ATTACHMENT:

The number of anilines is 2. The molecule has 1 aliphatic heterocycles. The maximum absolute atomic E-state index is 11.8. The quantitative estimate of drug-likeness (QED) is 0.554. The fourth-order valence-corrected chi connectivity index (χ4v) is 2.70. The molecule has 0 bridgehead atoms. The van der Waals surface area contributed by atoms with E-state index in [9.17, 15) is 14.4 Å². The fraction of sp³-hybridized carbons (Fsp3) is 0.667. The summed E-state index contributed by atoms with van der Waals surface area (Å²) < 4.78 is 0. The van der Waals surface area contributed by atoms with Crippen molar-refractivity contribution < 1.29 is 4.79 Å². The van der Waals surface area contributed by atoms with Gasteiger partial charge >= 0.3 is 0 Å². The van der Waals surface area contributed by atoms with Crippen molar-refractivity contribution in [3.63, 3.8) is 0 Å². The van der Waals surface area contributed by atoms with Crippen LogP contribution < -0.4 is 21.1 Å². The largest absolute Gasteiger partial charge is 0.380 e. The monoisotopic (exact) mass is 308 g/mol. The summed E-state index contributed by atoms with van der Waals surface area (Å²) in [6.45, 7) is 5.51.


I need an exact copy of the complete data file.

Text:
The number of anilines is 2. The molecule has 1 aliphatic heterocycles. The maximum absolute atomic E-state index is 11.8. The quantitative estimate of drug-likeness (QED) is 0.554. The fourth-order valence-corrected chi connectivity index (χ4v) is 2.70. The molecule has 0 bridgehead atoms. The van der Waals surface area contributed by atoms with E-state index in [9.17, 15) is 14.4 Å². The fraction of sp³-hybridized carbons (Fsp3) is 0.667. The summed E-state index contributed by atoms with van der Waals surface area (Å²) < 4.78 is 0. The van der Waals surface area contributed by atoms with Crippen molar-refractivity contribution < 1.29 is 4.79 Å². The van der Waals surface area contributed by atoms with Gasteiger partial charge >= 0.3 is 0 Å². The van der Waals surface area contributed by atoms with Crippen molar-refractivity contribution in [3.63, 3.8) is 0 Å². The van der Waals surface area contributed by atoms with Crippen LogP contribution < -0.4 is 21.1 Å². The largest absolute Gasteiger partial charge is 0.380 e. The monoisotopic (exact) mass is 308 g/mol. The summed E-state index contributed by atoms with van der Waals surface area (Å²) in [6.45, 7) is 5.51.